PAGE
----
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SARS & studying abroad

The worldwide panic resulting from the deadly spread of Severe Acute Respiratory Syndrome has caused USF to cancel its study-abroad program in China.

With the leadership of Linda Carroll, director of the USF China Program, 20 USF students planned to travel overseas for seven weeks this summer to participate in the program.

Well over 7,500 cases of SARS have been reported worldwide, and of those, 573 have died from the illness.

Universities across the country are now scrambling to ensure their communities remain SARS-free. Some are even banning students who have been to SARS-infected countries from attending their schools.

USF isn’t one of them.

“At this point, USF is not banning any students from the SARS-hit areas from attending the university this summer,” said Catherine Seybold, assistant director of International Students and Scholar Services.

A little more than a week ago, University of California, Berkeley, announced a ban on a number of students coming from the SARS-hit areas in Asia from attend-ing their 2003 summer sessions. Then again, according to a K-CBS (San Francisco broadcast news station) report, Berkeley has weakened the ban on certain students coming from those SARS-hit areas by allowing 80 students from Taiwan, Hong Kong and China to attend classes.

“The school will still ban nearly 600 students who had enrolled in English as a second language program,” said Ron Nasoin, in a K-CBS report.

In other reports, Washington University advised students who had recently been in areas affected by SARS, to consider not attending the commencement ceremony May 16, according to the Belleville (Ill.) News Democrat.

However, what USF is doing, according to David Austell, director for ISSS, is providing incoming students with information regarding SARS on USF’s official Web site.

“We’re getting ready for any possibility,” Austell said. “USF Health Services is thoroughly briefed on what to do if the need arises.”

James Pulos, assistant director of Study Abroad and Exchanges, said the program had a very comprehensive itinerary.

“They were going to visit the Great Wall, Tiananmen Square and a variety of different places and finally arrive at Wuhan,” Pulos said. “They were also going to go to Shanghai.”

The China Program consisted of an itinerary of almost seven weeks. Pulos mentioned that for the first two weeks, the students would do some touring and then for a little over a month, they would teach English to Chinese students.

“It was very different from the usual model where we have students studying,” Pulos said. “We actually have them teaching.”

Pulos said all students who signed on for the trip will be fully refunded.

“Any time the university is forced, for any reason, to cancel a program, naturally we refund all the students’ money,” Pulos said.

However, Carroll said most of the students who had already bought their airplane tickets could not get their money back from Northwest Airlines. They were, however, allowed to transfer their tickets to a different destination, Carroll said.

Susan Ansara, director of Study Abroad and Exchanges, said various factors were considered before canceling the China summer program.

Every day, Ansara said, the Study Abroad and Exchanges office looks at the updates on the Internet from the World Health Organization, the Center for Disease Control in the United States and the U.S. State Department Web sites for possible notifications on any event.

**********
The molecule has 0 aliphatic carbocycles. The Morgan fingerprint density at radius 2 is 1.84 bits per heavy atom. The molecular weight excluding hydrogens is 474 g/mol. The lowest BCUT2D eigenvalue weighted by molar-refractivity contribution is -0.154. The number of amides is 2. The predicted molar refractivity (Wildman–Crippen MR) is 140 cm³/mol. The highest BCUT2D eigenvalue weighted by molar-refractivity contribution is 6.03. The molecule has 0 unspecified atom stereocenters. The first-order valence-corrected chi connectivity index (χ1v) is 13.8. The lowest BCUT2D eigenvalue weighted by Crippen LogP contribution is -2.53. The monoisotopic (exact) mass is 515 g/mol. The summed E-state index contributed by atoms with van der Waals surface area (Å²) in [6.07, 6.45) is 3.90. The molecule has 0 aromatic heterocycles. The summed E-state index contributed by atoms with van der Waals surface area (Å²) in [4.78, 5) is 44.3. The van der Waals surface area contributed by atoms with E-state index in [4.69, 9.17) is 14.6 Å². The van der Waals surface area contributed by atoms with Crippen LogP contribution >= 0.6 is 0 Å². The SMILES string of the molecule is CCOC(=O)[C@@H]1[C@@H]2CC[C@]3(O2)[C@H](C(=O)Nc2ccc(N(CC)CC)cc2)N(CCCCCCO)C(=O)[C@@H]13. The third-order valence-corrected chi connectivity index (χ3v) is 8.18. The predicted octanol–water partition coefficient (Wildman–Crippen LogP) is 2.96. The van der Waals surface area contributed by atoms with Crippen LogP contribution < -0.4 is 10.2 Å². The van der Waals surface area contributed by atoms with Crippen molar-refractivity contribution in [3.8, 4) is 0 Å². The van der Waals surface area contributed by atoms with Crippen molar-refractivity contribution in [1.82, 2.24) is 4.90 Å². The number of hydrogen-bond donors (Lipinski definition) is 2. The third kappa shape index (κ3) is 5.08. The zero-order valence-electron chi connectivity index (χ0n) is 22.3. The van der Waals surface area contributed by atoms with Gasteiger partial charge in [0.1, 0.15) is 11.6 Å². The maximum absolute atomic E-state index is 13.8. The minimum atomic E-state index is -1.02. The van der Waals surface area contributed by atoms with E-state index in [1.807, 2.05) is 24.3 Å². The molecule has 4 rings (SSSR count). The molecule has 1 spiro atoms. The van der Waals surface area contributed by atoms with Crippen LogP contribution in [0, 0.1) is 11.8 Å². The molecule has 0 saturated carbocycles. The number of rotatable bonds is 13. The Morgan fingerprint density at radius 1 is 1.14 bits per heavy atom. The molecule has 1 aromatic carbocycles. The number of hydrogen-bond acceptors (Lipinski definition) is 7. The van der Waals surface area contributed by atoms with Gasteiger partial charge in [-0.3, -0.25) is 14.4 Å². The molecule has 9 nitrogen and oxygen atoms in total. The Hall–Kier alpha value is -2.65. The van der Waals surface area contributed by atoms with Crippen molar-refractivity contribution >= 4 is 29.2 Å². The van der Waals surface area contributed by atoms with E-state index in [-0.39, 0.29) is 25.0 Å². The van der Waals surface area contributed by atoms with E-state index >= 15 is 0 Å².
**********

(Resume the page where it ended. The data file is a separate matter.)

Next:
“When the U.S. State Department issues a caution at the level of a warning, that is our signal to cancel a program,” Ansara said. “Because it means it might not be safe for our students.”

Ansara said the decision was made April 16, and subsequently the students who signed up for the program were notified within a couple of days.

Carroll shared her concerns about the trip and mentioned her disappointment with how the Chinese government handled SARS in the beginning of the epidemic.

“I had corresponded with many of my students and friends back in China,” Carroll said. “And it seemed like many people in China did not know the extent of the virus because of the government’s intentions to conceal the outbreak.”

Carroll said she was concerned with the inconsistency of how many cases were being reported by Chinese officials, specifically in Tianjing, a city east of Beijing.

“I called a friend, who is a doctor in Tianjing and told her of the 14 cases reported in that city,” Carroll said. “My friend said,’14 cases? I see that many every day.'”

Carroll said events such as these facilitated her decision, along with Ansara, to cancel the China program.

“I didn’t feel comfortable to go there this summer,” Carroll said.

James Tai, a USF alumnus and former Oracle writer who is now teaching English as a second language in China, said the schools have felt the biggest impact.

“The students here spend almost 10 hours a day, seven days a week in school,” Tai said. “So (schools) can be very volatile places.”

In addition, Tai said although he feels slightly safer with the precautionary measures, they have become a bit of a hassle.

“My friend and I were kept from teaching for a week because we had visited some big cities like Tianjing, Xi’an and Qingdao,” Tai said. “We had to go to the hospital to get medical clearance to resume teaching.”

And although 64 cases have been reported in the United States, none of those cases have ended with fatalities. However, only 35 of those have recovered. According to the WHO Web site, to break the chain of transmission of SARS, health care authorities should do three main activities. One is case detection. Patients usually have a fever of 100.4 degrees or more, chills, a heavy cough and muscle aches. Second, the patient must be isolated and finally, trace the contact of the infected patient.